[by Meredith Wiggins]
In honor of LGBT History Month, the HBW Blog will be featuring a series of posts on foundational queer texts by African American authors. First up: Ann Allen Shockley's Loving Her (1974).
From Nella Larsen's Passing (1929) to Toni Morrison's Sula (1973), the history of African American literature is rich with work that covertly addresses themes of lesbian desire. These readings are now so commonly accepted that Sula, for instance, is often spoken of flatly as a "lesbian novel," even though its lesbian content is almost entirely subtextual.
The first African American novel to deal explicitly with lesbianism was Ann Allen Shockley's Loving Her, published in 1974, just one year after Morrison's groundbreaking novel. Although neither as artistically nor popularly successful as Sula (or Passing, for that matter), Loving Her is a tremendously important contribution to the history of African American fiction.
Novelist and critic Jewelle Gomez has said that "For Black Lesbians," reading Loving Her "was like reading The Well of Loneliness
[Radclyffe Hall's 1928 novel, the first to openly feature lesbian
characters and relationships] for the first time as teenagers and
realizing there were 'others' out there."
A relatively slim 187 pages, Loving Her tells the story of Renay, a black musician, who takes her daughter Denise and leaves her abusive husband in order to be with Terry, a rich white lesbian who frequents the bar where Renay plays piano. When Renay's husband Jerome Lee learns about Terry and Renay's relationship, he beats Renay almost to death and kidnaps his daughter, who dies in a car wreck caused by her father's drunk driving. Convinced Denise's death is God's punishment for her love of Terry, Renay leaves her lover, only to eventually return and rekindle their relationship at the end of the novel.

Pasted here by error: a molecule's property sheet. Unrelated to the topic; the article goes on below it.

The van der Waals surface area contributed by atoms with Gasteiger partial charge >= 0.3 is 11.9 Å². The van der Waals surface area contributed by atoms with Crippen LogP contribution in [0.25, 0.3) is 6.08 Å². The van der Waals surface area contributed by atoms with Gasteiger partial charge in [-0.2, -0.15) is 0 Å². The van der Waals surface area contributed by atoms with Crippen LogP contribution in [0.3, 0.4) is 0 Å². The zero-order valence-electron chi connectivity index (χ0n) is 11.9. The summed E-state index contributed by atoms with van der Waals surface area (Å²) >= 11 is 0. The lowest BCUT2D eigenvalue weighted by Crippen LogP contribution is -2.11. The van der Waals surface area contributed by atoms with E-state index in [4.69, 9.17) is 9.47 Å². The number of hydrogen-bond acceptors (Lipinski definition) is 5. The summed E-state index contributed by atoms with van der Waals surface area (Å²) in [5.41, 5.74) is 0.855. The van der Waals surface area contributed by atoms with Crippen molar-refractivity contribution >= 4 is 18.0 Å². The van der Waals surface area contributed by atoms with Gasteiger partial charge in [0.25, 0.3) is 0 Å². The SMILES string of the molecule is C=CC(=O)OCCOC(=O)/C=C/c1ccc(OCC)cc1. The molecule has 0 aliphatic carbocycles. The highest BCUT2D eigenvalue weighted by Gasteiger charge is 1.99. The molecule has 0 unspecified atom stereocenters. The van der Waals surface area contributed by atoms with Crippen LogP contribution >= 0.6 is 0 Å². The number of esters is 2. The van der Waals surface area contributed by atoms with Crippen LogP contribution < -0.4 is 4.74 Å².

For most critics, Loving Her's value lies chiefly in its status as "first"--both the first openly lesbian relationship in an African American novel and the first openly lesbian African American protagonist, as Alycee J. Lane points out in her foreword to the Northeastern Library of Black Literature edition of the novel. Although Loving Her certainly suffers from stylistic concerns--particularly its florid and often pedantic prose--its importance can be felt through its depiction of the loving and forthrightly sexual relationship between Terry and Renay, whose relationship opens the door for future representations of lesbian relationships, such as The Color Purple's Celie and Shug. Scholars interested in the history of queer, and especially lesbian, representation in African American and American literature could find much to discuss in the novel.
As Loving Her celebrates its 40th anniversary, the time is ripe to revisit this somewhat overlooked text. Engaging themes of race, sex, class, sexuality, and nationalism, Loving Her is a far richer novel than has often been realized.